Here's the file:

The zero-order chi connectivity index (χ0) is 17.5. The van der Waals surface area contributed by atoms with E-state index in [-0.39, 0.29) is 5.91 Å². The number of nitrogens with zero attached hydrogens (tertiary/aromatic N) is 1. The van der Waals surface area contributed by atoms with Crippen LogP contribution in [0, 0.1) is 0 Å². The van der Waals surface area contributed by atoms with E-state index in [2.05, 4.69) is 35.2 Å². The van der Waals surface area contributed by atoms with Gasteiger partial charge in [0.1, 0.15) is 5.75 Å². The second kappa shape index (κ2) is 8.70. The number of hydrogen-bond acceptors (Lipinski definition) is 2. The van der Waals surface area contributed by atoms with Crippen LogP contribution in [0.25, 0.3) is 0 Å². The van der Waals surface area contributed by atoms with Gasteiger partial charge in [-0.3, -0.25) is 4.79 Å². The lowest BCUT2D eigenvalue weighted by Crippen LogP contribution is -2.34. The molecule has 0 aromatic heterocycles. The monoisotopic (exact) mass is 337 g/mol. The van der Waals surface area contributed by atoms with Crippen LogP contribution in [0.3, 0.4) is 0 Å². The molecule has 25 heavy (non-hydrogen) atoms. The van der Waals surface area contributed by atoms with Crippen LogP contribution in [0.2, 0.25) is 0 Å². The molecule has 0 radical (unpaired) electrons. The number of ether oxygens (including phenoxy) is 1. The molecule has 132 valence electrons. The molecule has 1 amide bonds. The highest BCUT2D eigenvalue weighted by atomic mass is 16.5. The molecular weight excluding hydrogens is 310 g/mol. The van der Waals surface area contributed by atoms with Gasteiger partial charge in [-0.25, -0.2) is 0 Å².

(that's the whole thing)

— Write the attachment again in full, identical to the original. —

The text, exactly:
The zero-order chi connectivity index (χ0) is 17.5. The van der Waals surface area contributed by atoms with E-state index in [-0.39, 0.29) is 5.91 Å². The number of nitrogens with zero attached hydrogens (tertiary/aromatic N) is 1. The van der Waals surface area contributed by atoms with Crippen LogP contribution in [0, 0.1) is 0 Å². The van der Waals surface area contributed by atoms with E-state index in [2.05, 4.69) is 35.2 Å². The van der Waals surface area contributed by atoms with Gasteiger partial charge in [0.1, 0.15) is 5.75 Å². The second kappa shape index (κ2) is 8.70. The number of hydrogen-bond acceptors (Lipinski definition) is 2. The van der Waals surface area contributed by atoms with Crippen LogP contribution in [0.25, 0.3) is 0 Å². The van der Waals surface area contributed by atoms with Gasteiger partial charge in [-0.3, -0.25) is 4.79 Å². The lowest BCUT2D eigenvalue weighted by Crippen LogP contribution is -2.34. The molecule has 0 aromatic heterocycles. The monoisotopic (exact) mass is 337 g/mol. The van der Waals surface area contributed by atoms with Crippen LogP contribution in [0.3, 0.4) is 0 Å². The molecule has 25 heavy (non-hydrogen) atoms. The van der Waals surface area contributed by atoms with Crippen LogP contribution in [0.2, 0.25) is 0 Å². The molecule has 0 radical (unpaired) electrons. The number of ether oxygens (including phenoxy) is 1. The molecule has 132 valence electrons. The molecule has 1 amide bonds. The highest BCUT2D eigenvalue weighted by atomic mass is 16.5. The molecular weight excluding hydrogens is 310 g/mol. The van der Waals surface area contributed by atoms with Gasteiger partial charge in [-0.25, -0.2) is 0 Å².